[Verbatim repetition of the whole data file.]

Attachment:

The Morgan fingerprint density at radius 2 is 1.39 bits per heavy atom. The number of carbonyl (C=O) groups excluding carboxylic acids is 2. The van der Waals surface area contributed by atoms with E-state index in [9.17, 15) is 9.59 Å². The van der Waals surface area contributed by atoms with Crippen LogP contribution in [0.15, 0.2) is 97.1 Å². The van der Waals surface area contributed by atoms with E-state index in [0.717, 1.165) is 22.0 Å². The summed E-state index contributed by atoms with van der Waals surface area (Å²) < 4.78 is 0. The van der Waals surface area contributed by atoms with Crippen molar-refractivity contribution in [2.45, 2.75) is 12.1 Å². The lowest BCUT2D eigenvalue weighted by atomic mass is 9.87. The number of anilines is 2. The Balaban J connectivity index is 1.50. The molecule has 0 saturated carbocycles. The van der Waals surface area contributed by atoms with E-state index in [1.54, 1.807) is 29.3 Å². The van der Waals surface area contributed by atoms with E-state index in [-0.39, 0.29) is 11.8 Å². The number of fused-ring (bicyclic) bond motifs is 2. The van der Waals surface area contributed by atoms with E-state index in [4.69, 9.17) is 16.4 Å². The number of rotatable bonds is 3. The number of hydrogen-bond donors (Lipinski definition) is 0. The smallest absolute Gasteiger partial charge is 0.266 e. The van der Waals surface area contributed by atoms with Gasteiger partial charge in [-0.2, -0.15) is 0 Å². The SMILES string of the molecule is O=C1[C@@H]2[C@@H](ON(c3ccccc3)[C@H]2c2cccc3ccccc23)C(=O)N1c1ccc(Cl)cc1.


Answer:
The Morgan fingerprint density at radius 2 is 1.39 bits per heavy atom. The number of carbonyl (C=O) groups excluding carboxylic acids is 2. The van der Waals surface area contributed by atoms with E-state index in [9.17, 15) is 9.59 Å². The van der Waals surface area contributed by atoms with Crippen LogP contribution in [0.15, 0.2) is 97.1 Å². The van der Waals surface area contributed by atoms with E-state index in [0.717, 1.165) is 22.0 Å². The summed E-state index contributed by atoms with van der Waals surface area (Å²) < 4.78 is 0. The van der Waals surface area contributed by atoms with Crippen molar-refractivity contribution in [2.45, 2.75) is 12.1 Å². The lowest BCUT2D eigenvalue weighted by atomic mass is 9.87. The number of anilines is 2. The Balaban J connectivity index is 1.50. The molecule has 0 saturated carbocycles. The van der Waals surface area contributed by atoms with E-state index in [1.54, 1.807) is 29.3 Å². The van der Waals surface area contributed by atoms with E-state index in [-0.39, 0.29) is 11.8 Å². The number of fused-ring (bicyclic) bond motifs is 2. The van der Waals surface area contributed by atoms with E-state index in [4.69, 9.17) is 16.4 Å². The number of rotatable bonds is 3. The number of hydrogen-bond donors (Lipinski definition) is 0. The smallest absolute Gasteiger partial charge is 0.266 e. The van der Waals surface area contributed by atoms with Gasteiger partial charge in [-0.2, -0.15) is 0 Å². The SMILES string of the molecule is O=C1[C@@H]2[C@@H](ON(c3ccccc3)[C@H]2c2cccc3ccccc23)C(=O)N1c1ccc(Cl)cc1.